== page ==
Look into the past for a lesson in diplomacy

Look into the past for a lesson in diplomacy

By RAZIUDDIN AQUIL | 2 July, 2016
A hawkish approach does not pay dividends, diplomatic overtures might yield better results.
This holy month of Ramzan makes one remember the brotherhood of Islam and India’s policies especially as regards its Muslim neighbours and the Islamic world generally. Prime Minister Narendra Modi’s near obsession with the US and the Anglophone West should not obliterate India’s ties with Central Asia, Iran and the Middle East, which have a longer and richer history.
The Iranian port of Chabahar, which the PM recently inaugurated, has immense trade and strategic importance. The port and the highway through Iran into Afghanistan, paralleling a long stretch of Pakistan’s border with Iran, will connect India directly with Central Asia. In doing so, India does need to recognise the Chinese presence in the region and respect it.
China is blocking India’s entry into the Nuclear Suppliers Group. It can also create difficulties in Kashmir, Ladakh, and large parts of the Northeast. Despite the dangers of its economy eventually slowing down, the Chinese are capable of humiliating any of the major powers today, and it can easily buy out Pakistan, Nepal, Bangladesh and Sri Lanka, hemming India from all sides given these countries’ dislike of India’s big brotherly attitude. 
As it is, neighbours are the most difficult to keep happy, and India has over the years managed just the opposite. The hyper-nationalist aggression does not help either; one cannot threaten to nuke neighbours and think they will merely sulk silently.
Thus, India must reassure neighbours that its geo-political ambitions are not at the cost of their security; and that it can indeed provide leadership in safeguarding mutual interests of all South Asian countries. In this context, some insights from medieval rulers’ foreign policy can help. The Khaljis to a certain extent, the Tughlaqs and especially the Mughals ruled a greater part of the subcontinent with varying degrees of direct control and autonomy in large swathes of territory from Kandahar in the west to Kamrup in the east and from Kashmir in the north to what is now called Kanyakumari in the south.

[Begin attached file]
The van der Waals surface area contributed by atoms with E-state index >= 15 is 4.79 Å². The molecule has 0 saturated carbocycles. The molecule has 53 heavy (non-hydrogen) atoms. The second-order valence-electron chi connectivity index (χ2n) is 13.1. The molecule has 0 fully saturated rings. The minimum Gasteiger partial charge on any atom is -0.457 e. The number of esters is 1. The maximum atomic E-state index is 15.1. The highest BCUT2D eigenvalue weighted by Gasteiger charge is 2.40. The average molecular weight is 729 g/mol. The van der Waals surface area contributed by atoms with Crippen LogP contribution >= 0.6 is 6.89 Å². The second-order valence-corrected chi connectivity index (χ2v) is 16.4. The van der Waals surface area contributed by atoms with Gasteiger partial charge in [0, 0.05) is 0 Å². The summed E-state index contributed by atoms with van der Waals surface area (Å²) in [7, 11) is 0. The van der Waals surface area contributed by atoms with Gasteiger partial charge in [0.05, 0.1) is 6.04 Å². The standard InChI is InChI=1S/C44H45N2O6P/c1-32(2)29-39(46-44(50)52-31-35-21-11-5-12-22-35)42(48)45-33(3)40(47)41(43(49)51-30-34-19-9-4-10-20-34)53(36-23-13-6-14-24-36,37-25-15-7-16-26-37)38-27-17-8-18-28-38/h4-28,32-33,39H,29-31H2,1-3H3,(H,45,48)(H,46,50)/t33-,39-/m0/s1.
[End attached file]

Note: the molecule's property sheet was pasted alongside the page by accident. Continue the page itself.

Rulers such as Muhammad Tughlaq, who is often at the butt end of jokes on political fiascos, sometimes wrongly, the most capable of the Pathan empire-builders in India, Sher Shah Sur, and the Mughal patriarch, Akbar the Great, had shown international ambitions, though with little success in terms of breaking into Central Asia and Iran; yet Indian presence in those regions was profound with many occasions of mutual cooperation, which could be seen in mercantile networks as well as religious, intellectual and artistic exchange and circulation of ideas in a connected Eurasia. In much of these interactions, India would be a major beneficiary without appearing to ruffle any feathers.
Leaders, whether in politics or business, can possibly learn a lesson or two from historical experiences of medieval and early modern era, when the major portion of new world’s bullion was being brought to India in a climate of international commerce heavily loaded in India’s favour. 
Rulers had created conditions for the market to flourish in big cities supplemented by a number of regional centres. 
Poor people might still be suffering, but the consumption patterns would show the well-to-do were leading lives at par with richest in the world.
Thus, people in Ottoman Turkey, Safavid Iran, Uzbek Central Asia and Mughal India were part of an integrated world which competed with Europe through the early modern era; societies in those parts still look up to India to take a lead and show the way. Therefore, the best approach would be to help form an apposite environment for mutual cooperation.
This will require a broad-based political theory and vision of the kind successful empire-builders and rulers of ancient and medieval India invoked. There is certainly no harm in styling oneself as the Chakravarti king of ancient India or a medieval Caliph for that matter. 
However, rulers were not merely charging on their horses, they also alighted to rule. Some of them must have believed conquest was to govern, and successful ones did so equitably.
Tughlaq’s military campaign across Himalayas had ended in an embarrassing disaster, Sher Shah’s naval expedition against Iran was aborted by his untimely death in a blast at Kalinjar, and Akbar’s forcible attempt to style himself as the caliph of the age ended in a whimper. We also have the 12th-13th century example of Qutb-ud-Din Bakhtiyar Khalji, who having swept the Indo-Gangetic plains through Bihar and Bengal, led a disastrous campaign into the Northeast with a wild dream of conquering Central Asia across territories controlled by the Chinese. 
A hawkish approach does not pay dividends. Diplomatic overtures might yield better results, as instances of frequent reception of envoys and exchange of gifts from medieval centuries amply manifest. 
Foreign policy mandarins might well draw their lessons from the past.
 

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